Not serious, but very unpleasant
Motion sickness is usually caused by a disturbance of the body’s balance system: The motion you see is different from the motion sensed by the vestibular system of your inner ear.
Anyone can get motion sickness, although children and pregnant women are especially vulnerable.
While rarely serious, it can make travelling unpleasant due to the nausea, sweating, and dizziness that typically results. Definitely not a great way to start or end a holiday!
There are steps you can take, along with medication, to prevent motion sickness or reduce its symptoms.
If motion sickness strikes, try the following:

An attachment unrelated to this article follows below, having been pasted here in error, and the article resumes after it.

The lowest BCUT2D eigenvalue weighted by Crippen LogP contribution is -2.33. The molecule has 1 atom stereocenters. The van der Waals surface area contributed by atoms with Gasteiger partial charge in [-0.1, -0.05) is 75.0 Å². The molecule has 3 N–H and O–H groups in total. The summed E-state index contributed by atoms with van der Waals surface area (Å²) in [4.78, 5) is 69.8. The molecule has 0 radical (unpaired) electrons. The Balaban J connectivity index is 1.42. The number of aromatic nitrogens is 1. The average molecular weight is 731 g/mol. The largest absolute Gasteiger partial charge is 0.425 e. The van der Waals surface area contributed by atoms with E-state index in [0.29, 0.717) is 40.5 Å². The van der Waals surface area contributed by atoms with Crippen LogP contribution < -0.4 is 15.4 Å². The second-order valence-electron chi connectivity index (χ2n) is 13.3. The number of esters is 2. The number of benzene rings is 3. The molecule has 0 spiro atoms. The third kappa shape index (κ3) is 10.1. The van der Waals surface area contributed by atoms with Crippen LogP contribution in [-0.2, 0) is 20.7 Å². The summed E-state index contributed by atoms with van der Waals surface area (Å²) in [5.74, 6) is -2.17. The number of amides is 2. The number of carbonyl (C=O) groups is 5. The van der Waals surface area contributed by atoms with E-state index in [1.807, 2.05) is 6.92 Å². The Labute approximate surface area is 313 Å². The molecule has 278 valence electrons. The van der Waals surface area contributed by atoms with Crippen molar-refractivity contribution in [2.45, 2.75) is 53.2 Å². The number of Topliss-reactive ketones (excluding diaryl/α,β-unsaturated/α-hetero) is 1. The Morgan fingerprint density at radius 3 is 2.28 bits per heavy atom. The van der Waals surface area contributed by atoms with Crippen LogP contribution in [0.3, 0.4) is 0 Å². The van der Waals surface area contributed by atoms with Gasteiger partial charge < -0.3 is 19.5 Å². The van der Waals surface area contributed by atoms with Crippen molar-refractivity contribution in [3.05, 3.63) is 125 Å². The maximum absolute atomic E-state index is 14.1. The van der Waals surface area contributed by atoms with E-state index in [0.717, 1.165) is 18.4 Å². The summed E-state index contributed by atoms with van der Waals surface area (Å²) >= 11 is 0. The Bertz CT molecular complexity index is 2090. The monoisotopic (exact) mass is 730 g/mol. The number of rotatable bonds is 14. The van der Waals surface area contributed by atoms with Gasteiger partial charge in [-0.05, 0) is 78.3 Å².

– Change seats/cabins. You are less likely to experience motion sickness in a train’s forward cars, in the wing seats on a plane, or on the ship’s upper deck. On a cruise ship, ask if you can transfer to a central cabin.
– If you are travelling by car, do the driving or travel in the front passenger seat. (Drivers rarely experience motion sickness: it’s also more common among back-seat passengers.)
– Sit down and face forward. Use the headrest or a pillow to keep your head still and your eyes fixed on the horizon.
– Don’t look at moving objects, read a book, or use a mobile phone.
– Stand up if you start to feel queasy.